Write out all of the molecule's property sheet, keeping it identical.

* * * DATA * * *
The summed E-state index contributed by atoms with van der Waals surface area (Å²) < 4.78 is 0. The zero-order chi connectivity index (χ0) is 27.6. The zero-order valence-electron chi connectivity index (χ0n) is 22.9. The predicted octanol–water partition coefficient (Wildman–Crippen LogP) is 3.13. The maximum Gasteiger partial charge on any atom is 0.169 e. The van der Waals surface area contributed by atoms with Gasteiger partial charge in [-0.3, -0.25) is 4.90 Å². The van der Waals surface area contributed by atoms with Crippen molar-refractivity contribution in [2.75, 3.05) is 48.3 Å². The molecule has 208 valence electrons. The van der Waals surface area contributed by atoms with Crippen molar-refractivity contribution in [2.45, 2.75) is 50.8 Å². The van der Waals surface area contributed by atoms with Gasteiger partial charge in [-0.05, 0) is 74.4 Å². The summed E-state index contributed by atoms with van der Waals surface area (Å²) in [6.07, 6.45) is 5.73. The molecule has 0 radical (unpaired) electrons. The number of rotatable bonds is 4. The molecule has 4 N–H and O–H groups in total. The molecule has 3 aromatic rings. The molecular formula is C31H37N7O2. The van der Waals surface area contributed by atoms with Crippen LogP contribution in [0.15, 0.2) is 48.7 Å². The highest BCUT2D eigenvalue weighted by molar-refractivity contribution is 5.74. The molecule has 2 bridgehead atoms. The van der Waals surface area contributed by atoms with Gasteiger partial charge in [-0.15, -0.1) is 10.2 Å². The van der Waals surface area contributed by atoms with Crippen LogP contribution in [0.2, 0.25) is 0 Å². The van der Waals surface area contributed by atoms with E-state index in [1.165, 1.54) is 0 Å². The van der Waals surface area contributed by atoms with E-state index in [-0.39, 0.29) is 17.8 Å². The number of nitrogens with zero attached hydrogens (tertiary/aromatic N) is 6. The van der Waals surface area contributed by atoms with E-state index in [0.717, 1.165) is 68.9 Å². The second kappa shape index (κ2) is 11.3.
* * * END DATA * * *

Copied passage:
The summed E-state index contributed by atoms with van der Waals surface area (Å²) < 4.78 is 0. The zero-order chi connectivity index (χ0) is 27.6. The zero-order valence-electron chi connectivity index (χ0n) is 22.9. The predicted octanol–water partition coefficient (Wildman–Crippen LogP) is 3.13. The maximum Gasteiger partial charge on any atom is 0.169 e. The van der Waals surface area contributed by atoms with Gasteiger partial charge in [-0.3, -0.25) is 4.90 Å². The van der Waals surface area contributed by atoms with Crippen molar-refractivity contribution in [2.75, 3.05) is 48.3 Å². The molecule has 208 valence electrons. The van der Waals surface area contributed by atoms with Crippen molar-refractivity contribution in [2.45, 2.75) is 50.8 Å². The van der Waals surface area contributed by atoms with Gasteiger partial charge in [-0.05, 0) is 74.4 Å². The summed E-state index contributed by atoms with van der Waals surface area (Å²) in [6.07, 6.45) is 5.73. The molecule has 0 radical (unpaired) electrons. The number of rotatable bonds is 4. The molecule has 4 N–H and O–H groups in total. The molecule has 3 aromatic rings. The molecular formula is C31H37N7O2. The van der Waals surface area contributed by atoms with Crippen LogP contribution in [0.15, 0.2) is 48.7 Å². The highest BCUT2D eigenvalue weighted by molar-refractivity contribution is 5.74. The molecule has 2 bridgehead atoms. The van der Waals surface area contributed by atoms with Gasteiger partial charge in [-0.15, -0.1) is 10.2 Å². The van der Waals surface area contributed by atoms with Crippen LogP contribution in [0.2, 0.25) is 0 Å². The van der Waals surface area contributed by atoms with E-state index in [1.165, 1.54) is 0 Å². The van der Waals surface area contributed by atoms with E-state index in [-0.39, 0.29) is 17.8 Å². The number of nitrogens with zero attached hydrogens (tertiary/aromatic N) is 6. The van der Waals surface area contributed by atoms with E-state index in [0.717, 1.165) is 68.9 Å². The second kappa shape index (κ2) is 11.3.